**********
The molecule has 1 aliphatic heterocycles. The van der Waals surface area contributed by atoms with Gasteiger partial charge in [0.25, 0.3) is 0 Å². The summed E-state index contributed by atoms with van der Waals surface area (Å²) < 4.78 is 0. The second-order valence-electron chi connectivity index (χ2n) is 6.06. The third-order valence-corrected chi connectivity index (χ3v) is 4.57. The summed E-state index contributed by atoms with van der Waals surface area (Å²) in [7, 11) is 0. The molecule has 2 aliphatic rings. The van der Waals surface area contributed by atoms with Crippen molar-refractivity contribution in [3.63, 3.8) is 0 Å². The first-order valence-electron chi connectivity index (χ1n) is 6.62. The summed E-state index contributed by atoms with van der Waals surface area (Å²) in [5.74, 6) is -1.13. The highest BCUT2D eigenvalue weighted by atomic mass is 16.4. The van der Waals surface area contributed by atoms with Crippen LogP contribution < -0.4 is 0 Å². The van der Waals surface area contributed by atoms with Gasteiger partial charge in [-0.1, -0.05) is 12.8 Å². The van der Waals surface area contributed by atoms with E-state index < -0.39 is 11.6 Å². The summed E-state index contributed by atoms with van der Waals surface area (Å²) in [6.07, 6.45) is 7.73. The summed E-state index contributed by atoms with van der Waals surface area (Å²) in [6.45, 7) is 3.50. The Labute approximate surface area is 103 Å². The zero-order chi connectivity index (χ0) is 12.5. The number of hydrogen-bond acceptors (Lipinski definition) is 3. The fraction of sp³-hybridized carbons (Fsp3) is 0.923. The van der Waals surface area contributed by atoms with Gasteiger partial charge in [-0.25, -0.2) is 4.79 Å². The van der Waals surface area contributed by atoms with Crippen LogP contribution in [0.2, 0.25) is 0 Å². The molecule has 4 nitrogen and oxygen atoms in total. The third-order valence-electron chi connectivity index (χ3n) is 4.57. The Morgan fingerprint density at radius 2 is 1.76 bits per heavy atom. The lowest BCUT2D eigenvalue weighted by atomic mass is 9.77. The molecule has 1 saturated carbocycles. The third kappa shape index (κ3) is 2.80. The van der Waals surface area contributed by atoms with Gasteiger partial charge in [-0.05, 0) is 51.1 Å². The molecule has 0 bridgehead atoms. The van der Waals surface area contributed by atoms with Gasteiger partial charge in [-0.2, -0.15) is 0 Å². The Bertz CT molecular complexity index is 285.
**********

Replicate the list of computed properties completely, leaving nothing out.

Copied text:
The molecule has 1 aliphatic heterocycles. The van der Waals surface area contributed by atoms with Gasteiger partial charge in [0.25, 0.3) is 0 Å². The summed E-state index contributed by atoms with van der Waals surface area (Å²) < 4.78 is 0. The second-order valence-electron chi connectivity index (χ2n) is 6.06. The third-order valence-corrected chi connectivity index (χ3v) is 4.57. The summed E-state index contributed by atoms with van der Waals surface area (Å²) in [7, 11) is 0. The molecule has 2 aliphatic rings. The van der Waals surface area contributed by atoms with Crippen molar-refractivity contribution in [3.63, 3.8) is 0 Å². The first-order valence-electron chi connectivity index (χ1n) is 6.62. The summed E-state index contributed by atoms with van der Waals surface area (Å²) in [5.74, 6) is -1.13. The highest BCUT2D eigenvalue weighted by atomic mass is 16.4. The van der Waals surface area contributed by atoms with Crippen LogP contribution < -0.4 is 0 Å². The van der Waals surface area contributed by atoms with Gasteiger partial charge in [-0.1, -0.05) is 12.8 Å². The van der Waals surface area contributed by atoms with E-state index < -0.39 is 11.6 Å². The summed E-state index contributed by atoms with van der Waals surface area (Å²) in [6.07, 6.45) is 7.73. The summed E-state index contributed by atoms with van der Waals surface area (Å²) in [6.45, 7) is 3.50. The Labute approximate surface area is 103 Å². The zero-order chi connectivity index (χ0) is 12.5. The number of hydrogen-bond acceptors (Lipinski definition) is 3. The fraction of sp³-hybridized carbons (Fsp3) is 0.923. The van der Waals surface area contributed by atoms with Gasteiger partial charge in [-0.25, -0.2) is 4.79 Å². The van der Waals surface area contributed by atoms with Crippen LogP contribution in [0.2, 0.25) is 0 Å². The molecule has 4 nitrogen and oxygen atoms in total. The third-order valence-electron chi connectivity index (χ3n) is 4.57. The Morgan fingerprint density at radius 2 is 1.76 bits per heavy atom. The lowest BCUT2D eigenvalue weighted by atomic mass is 9.77. The molecule has 1 saturated carbocycles. The third kappa shape index (κ3) is 2.80. The van der Waals surface area contributed by atoms with Gasteiger partial charge in [-0.05, 0) is 51.1 Å². The molecule has 0 bridgehead atoms. The van der Waals surface area contributed by atoms with Gasteiger partial charge in [-0.2, -0.15) is 0 Å². The Bertz CT molecular complexity index is 285.